To evaluate if subclinical thyroid dysfunction is associated with cardiovascular (CV) risk in patients with atrial fibrillation (AF).
Swiss-AF is a prospective cohort of community-dwelling participants aged ≥ 65 years with AF. Primary outcome was a composite endpoint of CV events (myocardial infarctions, stroke/transitory ischemic events, systemic embolism, heart failure (HF) hospitalizations, CV deaths). Secondary outcomes were component endpoints, total mortality, and AF-progression. Exposures were thyroid dysfunction categories, TSH and fT4. Sensitivity analyses were performed for amiodarone use, thyroid hormones use, and competing events.
2415 patients were included (mean age: 73.2 years; 27% women). 196 (8.4%) had subclinical hypothyroidism and 53 (2.3%) subclinical hyperthyroidism. Subclinical thyroid dysfunction was not associated with CV events, during a median follow-up of 2.1 years (max 5 years): age- and sex-adjusted hazard ratio (adjHR) of 0.99 (95% CI: 0.69–1.41) for subclinical hypothyroidism and 0.55 (95% CI: 0.23–1.32) for subclinical hyperthyroidism. Results remained robust following multivariable adjustment and sensitivity analyses. In euthyroid patients, fT4 levels were associated with an increased risk for the composite endpoint and HF (adjHR: 1.46, 95% CI: 1.04–2.05; adjHR: 1.70, 95% CI: 1.08–2.66, respectively, for the highest quintile vs the middle quintile). Results remained similar following multivariable adjustment and remained significant for HF in sensitivity analyses. No association between subclinical thyroid dysfunction and total mortality or AF-progression was found.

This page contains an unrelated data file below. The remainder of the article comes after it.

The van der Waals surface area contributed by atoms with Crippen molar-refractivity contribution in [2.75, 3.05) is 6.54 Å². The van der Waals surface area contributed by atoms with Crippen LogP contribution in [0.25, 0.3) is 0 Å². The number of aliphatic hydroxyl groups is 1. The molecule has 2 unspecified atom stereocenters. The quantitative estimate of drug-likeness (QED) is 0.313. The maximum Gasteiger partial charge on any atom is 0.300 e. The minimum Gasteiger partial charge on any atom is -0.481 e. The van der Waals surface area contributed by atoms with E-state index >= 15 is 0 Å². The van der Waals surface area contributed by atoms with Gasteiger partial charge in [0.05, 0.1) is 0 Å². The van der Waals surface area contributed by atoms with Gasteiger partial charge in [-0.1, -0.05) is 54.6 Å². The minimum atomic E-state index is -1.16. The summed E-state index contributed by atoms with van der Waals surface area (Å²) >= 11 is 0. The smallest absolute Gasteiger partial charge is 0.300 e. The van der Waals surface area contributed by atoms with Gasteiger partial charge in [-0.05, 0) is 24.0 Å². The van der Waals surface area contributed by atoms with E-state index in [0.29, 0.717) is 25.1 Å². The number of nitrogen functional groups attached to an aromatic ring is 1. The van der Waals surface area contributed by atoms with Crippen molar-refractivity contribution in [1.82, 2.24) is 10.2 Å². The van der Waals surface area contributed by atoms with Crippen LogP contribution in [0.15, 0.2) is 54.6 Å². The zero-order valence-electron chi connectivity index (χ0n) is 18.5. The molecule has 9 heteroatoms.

Subclinical hypothyroidism was not associated with increased CV risk in AF patients. Higher levels of fT4 with normal TSH were associated with a higher risk for HF.